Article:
Saturday, April 17, 2010

More Choice is Good, Usually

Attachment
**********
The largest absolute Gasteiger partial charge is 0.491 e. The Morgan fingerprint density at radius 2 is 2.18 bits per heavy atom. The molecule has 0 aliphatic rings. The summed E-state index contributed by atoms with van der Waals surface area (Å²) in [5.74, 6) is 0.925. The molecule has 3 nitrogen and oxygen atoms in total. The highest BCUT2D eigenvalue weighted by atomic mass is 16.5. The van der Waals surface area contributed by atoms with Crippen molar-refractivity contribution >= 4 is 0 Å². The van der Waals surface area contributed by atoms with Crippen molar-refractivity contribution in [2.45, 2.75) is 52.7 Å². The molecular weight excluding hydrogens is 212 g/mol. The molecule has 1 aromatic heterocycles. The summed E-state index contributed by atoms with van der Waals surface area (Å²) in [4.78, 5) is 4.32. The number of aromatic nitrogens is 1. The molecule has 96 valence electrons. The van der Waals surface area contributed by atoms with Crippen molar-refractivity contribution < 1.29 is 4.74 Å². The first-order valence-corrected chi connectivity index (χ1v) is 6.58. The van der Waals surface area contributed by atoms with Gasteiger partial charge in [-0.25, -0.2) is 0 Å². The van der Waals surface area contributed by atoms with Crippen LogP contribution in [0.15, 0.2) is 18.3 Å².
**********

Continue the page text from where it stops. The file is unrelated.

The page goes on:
A key concept to economic libertarianism is that more choice is always welfare improving. If offered a choice between three jobs, you would choose the one that best suits. If suddenly you were offered seven more jobs, that could only lead to an improvement (because if the new offers weren't better, you'd stick with the original choice). Admittedly there are costs to making choices. This is described well by Barry Schwartz's Ted talk on The Paradox of Choice. This problem mostly exists when our subconscious emotional reason misleads us. A great example of this is a study about the increasing choices we having in dating. Their conclusion is that when faced with abundant choice, people pay less attention to hard to measure qualities and more attention to obvious characteristics. Increased choice means quicker decisions on who to date. Sadly that mean attractiveness trumps character and as I'm sure you know, the two are not correlated. Now that you know, try and compensate.

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